Knowing that this type of information could become publicly available - and spotlighted in the mainstream media - should serve as a cautionary tale to advisors who migth be second-guessed if they don't provide their clients with some responsible alternatives as to compensation arrangements.

Debunking the Myths on "Going Dark"

Lots of interest in this upcoming DealLawyers.com - "Going Private and Going Dark." As this article suggests, a surprising number of companies are "going dark" - and I believe that the article even understates how many companies have done so recently. During the webcast, the lawyers and a banker from the panel will debunk a bunch of the common myths regarding going dark.

If you can't wait for the webcast, we have created a new "Going Dark" Practice Area, which has several articles about going dark - and a partial list of companies that has recently done so.

November 17, 2005

Slogging Through the Blogs

Yesterday, this helpful WSJ article highlighted a number of top blogs that cover specific industries - and contained a blurb on the DealLawyers.com Blog. That was great to provide exposure for that blog - but omitted any mention of this fine blog.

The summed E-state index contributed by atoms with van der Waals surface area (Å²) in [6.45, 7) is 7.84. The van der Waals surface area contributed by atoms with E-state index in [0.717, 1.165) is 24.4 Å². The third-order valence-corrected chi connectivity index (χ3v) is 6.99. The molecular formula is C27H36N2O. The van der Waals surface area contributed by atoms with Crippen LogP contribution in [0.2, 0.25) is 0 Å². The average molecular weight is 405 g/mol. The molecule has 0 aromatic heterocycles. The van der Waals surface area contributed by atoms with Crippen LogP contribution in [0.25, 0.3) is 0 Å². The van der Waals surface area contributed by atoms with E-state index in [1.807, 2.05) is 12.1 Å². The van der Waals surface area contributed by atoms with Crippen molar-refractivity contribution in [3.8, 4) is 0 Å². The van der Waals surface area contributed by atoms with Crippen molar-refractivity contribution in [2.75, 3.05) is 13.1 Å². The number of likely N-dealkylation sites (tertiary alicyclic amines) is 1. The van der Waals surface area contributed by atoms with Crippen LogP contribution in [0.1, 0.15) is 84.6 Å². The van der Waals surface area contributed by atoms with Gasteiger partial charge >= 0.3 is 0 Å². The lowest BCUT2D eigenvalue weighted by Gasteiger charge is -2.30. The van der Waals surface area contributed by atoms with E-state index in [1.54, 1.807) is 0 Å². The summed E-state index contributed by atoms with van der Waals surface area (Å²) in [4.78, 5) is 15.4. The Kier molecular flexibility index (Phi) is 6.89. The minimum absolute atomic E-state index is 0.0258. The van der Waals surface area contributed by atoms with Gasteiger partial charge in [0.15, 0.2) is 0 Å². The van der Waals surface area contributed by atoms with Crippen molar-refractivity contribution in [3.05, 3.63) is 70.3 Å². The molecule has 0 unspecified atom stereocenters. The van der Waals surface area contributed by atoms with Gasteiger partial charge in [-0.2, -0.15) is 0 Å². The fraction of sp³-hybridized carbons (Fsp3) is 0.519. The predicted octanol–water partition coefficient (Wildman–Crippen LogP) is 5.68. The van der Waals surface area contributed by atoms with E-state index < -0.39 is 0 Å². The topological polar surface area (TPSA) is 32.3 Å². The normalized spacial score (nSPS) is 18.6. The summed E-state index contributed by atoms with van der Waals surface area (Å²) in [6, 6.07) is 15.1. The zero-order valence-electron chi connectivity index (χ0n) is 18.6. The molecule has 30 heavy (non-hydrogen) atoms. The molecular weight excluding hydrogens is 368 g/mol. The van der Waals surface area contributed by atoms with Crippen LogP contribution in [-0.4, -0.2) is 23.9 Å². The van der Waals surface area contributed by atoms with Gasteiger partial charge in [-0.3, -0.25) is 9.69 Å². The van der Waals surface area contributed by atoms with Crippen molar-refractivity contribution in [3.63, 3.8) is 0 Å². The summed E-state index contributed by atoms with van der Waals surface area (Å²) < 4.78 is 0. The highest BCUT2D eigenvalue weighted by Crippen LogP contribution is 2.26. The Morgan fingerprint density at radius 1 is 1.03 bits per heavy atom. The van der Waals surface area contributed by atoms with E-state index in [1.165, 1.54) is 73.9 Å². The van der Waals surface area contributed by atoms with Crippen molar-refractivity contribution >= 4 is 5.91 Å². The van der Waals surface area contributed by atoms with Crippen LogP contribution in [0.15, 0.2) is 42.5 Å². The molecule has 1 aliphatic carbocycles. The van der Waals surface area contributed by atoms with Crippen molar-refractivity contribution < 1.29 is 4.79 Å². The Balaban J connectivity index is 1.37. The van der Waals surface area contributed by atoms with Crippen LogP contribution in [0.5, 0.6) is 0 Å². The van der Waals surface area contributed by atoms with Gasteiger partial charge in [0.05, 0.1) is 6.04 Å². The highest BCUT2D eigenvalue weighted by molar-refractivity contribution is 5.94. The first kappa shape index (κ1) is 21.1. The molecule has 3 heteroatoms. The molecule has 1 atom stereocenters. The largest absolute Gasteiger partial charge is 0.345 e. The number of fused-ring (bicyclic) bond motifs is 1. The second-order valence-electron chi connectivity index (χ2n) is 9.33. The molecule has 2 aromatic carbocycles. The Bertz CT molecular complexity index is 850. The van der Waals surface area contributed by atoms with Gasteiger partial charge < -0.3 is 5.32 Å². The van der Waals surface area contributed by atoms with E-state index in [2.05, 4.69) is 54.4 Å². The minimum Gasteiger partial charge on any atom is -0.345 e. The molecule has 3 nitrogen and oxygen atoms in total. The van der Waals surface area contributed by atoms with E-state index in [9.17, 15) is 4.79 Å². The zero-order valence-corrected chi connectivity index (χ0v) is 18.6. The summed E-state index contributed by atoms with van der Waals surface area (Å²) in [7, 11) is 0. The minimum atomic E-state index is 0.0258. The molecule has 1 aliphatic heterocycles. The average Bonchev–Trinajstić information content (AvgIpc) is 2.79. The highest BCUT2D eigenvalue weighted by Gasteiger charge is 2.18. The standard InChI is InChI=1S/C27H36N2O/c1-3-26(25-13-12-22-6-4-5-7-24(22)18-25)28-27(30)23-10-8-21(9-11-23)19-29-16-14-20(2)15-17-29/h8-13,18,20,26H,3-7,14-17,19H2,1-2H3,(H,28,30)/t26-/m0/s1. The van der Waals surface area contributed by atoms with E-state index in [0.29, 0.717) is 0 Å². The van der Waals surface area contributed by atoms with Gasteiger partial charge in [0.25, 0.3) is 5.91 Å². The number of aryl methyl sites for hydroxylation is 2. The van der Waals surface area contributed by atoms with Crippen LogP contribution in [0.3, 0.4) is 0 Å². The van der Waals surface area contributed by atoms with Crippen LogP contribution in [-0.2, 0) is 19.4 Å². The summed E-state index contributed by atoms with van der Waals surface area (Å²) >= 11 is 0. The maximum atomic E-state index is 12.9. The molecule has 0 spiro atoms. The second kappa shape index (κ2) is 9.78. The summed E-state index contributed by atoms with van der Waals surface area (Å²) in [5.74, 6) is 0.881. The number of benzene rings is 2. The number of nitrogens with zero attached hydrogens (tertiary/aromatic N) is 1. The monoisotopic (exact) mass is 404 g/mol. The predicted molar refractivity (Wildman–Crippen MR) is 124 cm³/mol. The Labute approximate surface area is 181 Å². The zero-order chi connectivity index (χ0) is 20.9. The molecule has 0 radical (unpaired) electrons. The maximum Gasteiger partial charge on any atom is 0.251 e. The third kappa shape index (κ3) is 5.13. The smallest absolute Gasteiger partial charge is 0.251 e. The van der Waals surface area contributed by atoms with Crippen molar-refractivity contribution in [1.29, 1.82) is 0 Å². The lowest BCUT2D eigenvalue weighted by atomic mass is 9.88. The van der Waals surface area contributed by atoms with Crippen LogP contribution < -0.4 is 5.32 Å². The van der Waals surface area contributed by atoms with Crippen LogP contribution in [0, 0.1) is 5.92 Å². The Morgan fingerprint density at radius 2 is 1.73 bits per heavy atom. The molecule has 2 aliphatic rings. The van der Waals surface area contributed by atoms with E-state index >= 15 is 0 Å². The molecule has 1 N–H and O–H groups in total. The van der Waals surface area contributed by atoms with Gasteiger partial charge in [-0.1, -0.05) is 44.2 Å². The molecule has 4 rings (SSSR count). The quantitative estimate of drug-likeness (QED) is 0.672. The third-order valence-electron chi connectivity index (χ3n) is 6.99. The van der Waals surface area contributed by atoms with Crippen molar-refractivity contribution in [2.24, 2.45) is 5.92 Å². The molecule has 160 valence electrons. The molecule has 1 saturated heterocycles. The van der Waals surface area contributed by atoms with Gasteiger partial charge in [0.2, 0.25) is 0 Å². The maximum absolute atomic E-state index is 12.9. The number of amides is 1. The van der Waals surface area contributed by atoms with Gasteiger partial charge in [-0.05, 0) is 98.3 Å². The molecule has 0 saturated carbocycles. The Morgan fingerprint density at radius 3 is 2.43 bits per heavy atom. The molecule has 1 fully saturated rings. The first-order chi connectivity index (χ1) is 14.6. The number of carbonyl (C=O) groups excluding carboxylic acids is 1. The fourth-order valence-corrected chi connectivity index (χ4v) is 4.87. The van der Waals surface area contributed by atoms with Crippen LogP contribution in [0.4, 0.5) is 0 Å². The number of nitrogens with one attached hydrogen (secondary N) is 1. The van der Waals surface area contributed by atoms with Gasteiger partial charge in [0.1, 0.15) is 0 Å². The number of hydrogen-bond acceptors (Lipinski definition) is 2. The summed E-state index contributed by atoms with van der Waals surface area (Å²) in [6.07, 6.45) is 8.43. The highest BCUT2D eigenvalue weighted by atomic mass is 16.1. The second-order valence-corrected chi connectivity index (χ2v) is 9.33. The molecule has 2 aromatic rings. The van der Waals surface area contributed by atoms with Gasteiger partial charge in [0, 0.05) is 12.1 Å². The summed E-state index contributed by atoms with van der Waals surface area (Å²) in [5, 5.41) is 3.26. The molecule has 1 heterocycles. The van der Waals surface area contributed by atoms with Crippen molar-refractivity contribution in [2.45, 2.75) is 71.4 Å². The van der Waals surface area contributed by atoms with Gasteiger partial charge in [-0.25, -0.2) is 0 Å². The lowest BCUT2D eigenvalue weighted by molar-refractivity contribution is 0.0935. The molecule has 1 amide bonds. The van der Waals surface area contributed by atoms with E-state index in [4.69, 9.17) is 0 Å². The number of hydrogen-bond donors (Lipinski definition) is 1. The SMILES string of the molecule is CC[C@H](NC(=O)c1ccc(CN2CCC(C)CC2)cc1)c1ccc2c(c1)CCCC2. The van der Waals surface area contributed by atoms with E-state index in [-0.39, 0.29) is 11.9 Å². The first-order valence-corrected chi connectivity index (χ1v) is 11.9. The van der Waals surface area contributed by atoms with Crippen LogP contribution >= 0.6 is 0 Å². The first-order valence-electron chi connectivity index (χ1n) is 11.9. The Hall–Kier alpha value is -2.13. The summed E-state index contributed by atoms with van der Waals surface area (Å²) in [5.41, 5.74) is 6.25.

It just goes to show that you never know how - and when - you will obtain your 15 minutes of fame. I'm just glad to catch mine in an unembarrassing manner in this day and age of reality TV. Can there really be a show now called "Intervention?" And the show's subject is not even aware that his/her intervention is shown on TV...

The SEC's General Counsel Roundtable

Today the SEC is hosting a Roundtable with a panel consisting of the current SEC General Counsel and eight former SEC General Counsels. This program is being webcast at noon eastern. It was slapped together at the last minute - and (oddly) no specific agenda is provided.

General Electric Joins the Majority Vote Resignation Gang

We have updated our "Majorty Vote Resignation" Chart to reflect that General Electric has joined the growing number of companies that have revised their corporate governance guidelines to add a provision that calls for directors to resign upon receiving a majority of withhold votes in an uncontested election. Here is GE's announcement.

The FASB to Act on Pension Liabilities